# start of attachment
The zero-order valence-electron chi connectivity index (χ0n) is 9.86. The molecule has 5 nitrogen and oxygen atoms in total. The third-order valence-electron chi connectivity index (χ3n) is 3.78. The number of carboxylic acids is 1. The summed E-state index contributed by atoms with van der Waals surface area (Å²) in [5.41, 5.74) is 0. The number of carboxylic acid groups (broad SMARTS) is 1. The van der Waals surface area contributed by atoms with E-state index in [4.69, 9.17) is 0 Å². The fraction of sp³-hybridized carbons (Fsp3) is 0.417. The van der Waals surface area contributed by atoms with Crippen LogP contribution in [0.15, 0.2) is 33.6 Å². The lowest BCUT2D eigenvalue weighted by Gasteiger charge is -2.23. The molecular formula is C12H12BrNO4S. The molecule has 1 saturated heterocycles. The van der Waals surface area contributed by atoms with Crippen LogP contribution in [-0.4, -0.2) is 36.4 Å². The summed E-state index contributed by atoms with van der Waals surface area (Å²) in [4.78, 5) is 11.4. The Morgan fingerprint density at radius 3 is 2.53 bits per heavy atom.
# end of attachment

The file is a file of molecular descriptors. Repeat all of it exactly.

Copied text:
The zero-order valence-electron chi connectivity index (χ0n) is 9.86. The molecule has 5 nitrogen and oxygen atoms in total. The third-order valence-electron chi connectivity index (χ3n) is 3.78. The number of carboxylic acids is 1. The summed E-state index contributed by atoms with van der Waals surface area (Å²) in [5.41, 5.74) is 0. The number of carboxylic acid groups (broad SMARTS) is 1. The van der Waals surface area contributed by atoms with E-state index in [4.69, 9.17) is 0 Å². The fraction of sp³-hybridized carbons (Fsp3) is 0.417. The van der Waals surface area contributed by atoms with Crippen LogP contribution in [0.15, 0.2) is 33.6 Å². The lowest BCUT2D eigenvalue weighted by Gasteiger charge is -2.23. The molecular formula is C12H12BrNO4S. The molecule has 1 saturated heterocycles. The van der Waals surface area contributed by atoms with Crippen LogP contribution in [-0.4, -0.2) is 36.4 Å². The summed E-state index contributed by atoms with van der Waals surface area (Å²) in [4.78, 5) is 11.4. The Morgan fingerprint density at radius 3 is 2.53 bits per heavy atom.